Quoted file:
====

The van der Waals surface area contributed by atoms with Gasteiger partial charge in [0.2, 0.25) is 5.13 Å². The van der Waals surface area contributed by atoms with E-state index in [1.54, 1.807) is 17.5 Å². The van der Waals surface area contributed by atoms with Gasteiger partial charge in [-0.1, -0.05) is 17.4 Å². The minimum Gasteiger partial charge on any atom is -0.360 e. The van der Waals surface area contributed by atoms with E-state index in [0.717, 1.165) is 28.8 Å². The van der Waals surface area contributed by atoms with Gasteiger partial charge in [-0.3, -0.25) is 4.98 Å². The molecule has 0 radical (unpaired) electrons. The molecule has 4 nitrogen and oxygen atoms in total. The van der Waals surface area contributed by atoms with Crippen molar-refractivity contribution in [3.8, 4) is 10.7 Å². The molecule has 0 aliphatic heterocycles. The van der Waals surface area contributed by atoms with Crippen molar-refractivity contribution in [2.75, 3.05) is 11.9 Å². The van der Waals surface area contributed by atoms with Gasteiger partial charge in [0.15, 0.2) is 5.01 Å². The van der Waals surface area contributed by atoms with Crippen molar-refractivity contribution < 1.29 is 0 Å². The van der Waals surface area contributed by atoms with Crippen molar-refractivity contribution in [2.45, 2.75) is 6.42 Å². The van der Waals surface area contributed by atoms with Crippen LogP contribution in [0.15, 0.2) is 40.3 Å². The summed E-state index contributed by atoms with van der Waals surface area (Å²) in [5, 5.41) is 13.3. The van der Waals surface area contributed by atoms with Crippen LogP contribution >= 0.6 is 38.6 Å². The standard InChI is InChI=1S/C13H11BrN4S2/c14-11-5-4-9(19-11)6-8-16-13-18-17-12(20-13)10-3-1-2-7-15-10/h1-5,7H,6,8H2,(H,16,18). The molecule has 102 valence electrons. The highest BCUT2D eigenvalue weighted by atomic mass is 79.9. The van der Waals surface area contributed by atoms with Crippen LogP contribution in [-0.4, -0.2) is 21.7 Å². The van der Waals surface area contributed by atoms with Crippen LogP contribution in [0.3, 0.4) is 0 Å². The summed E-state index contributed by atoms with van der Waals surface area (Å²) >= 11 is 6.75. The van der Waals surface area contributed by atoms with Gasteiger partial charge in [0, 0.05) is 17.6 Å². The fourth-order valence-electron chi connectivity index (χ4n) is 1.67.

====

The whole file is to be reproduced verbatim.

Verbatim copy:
The van der Waals surface area contributed by atoms with Gasteiger partial charge in [0.2, 0.25) is 5.13 Å². The van der Waals surface area contributed by atoms with E-state index in [1.54, 1.807) is 17.5 Å². The van der Waals surface area contributed by atoms with Gasteiger partial charge in [-0.1, -0.05) is 17.4 Å². The minimum Gasteiger partial charge on any atom is -0.360 e. The van der Waals surface area contributed by atoms with E-state index in [0.717, 1.165) is 28.8 Å². The van der Waals surface area contributed by atoms with Gasteiger partial charge in [-0.3, -0.25) is 4.98 Å². The molecule has 0 radical (unpaired) electrons. The molecule has 4 nitrogen and oxygen atoms in total. The van der Waals surface area contributed by atoms with Crippen molar-refractivity contribution in [3.8, 4) is 10.7 Å². The molecule has 0 aliphatic heterocycles. The van der Waals surface area contributed by atoms with Crippen molar-refractivity contribution in [2.75, 3.05) is 11.9 Å². The van der Waals surface area contributed by atoms with Gasteiger partial charge in [0.15, 0.2) is 5.01 Å². The van der Waals surface area contributed by atoms with Crippen molar-refractivity contribution < 1.29 is 0 Å². The van der Waals surface area contributed by atoms with Crippen molar-refractivity contribution in [2.45, 2.75) is 6.42 Å². The van der Waals surface area contributed by atoms with Crippen LogP contribution in [0.15, 0.2) is 40.3 Å². The summed E-state index contributed by atoms with van der Waals surface area (Å²) in [5, 5.41) is 13.3. The van der Waals surface area contributed by atoms with Crippen LogP contribution >= 0.6 is 38.6 Å². The standard InChI is InChI=1S/C13H11BrN4S2/c14-11-5-4-9(19-11)6-8-16-13-18-17-12(20-13)10-3-1-2-7-15-10/h1-5,7H,6,8H2,(H,16,18). The molecule has 102 valence electrons. The highest BCUT2D eigenvalue weighted by atomic mass is 79.9. The van der Waals surface area contributed by atoms with Crippen LogP contribution in [-0.4, -0.2) is 21.7 Å². The van der Waals surface area contributed by atoms with Crippen LogP contribution in [0.3, 0.4) is 0 Å². The summed E-state index contributed by atoms with van der Waals surface area (Å²) >= 11 is 6.75. The van der Waals surface area contributed by atoms with Gasteiger partial charge in [0, 0.05) is 17.6 Å². The fourth-order valence-electron chi connectivity index (χ4n) is 1.67.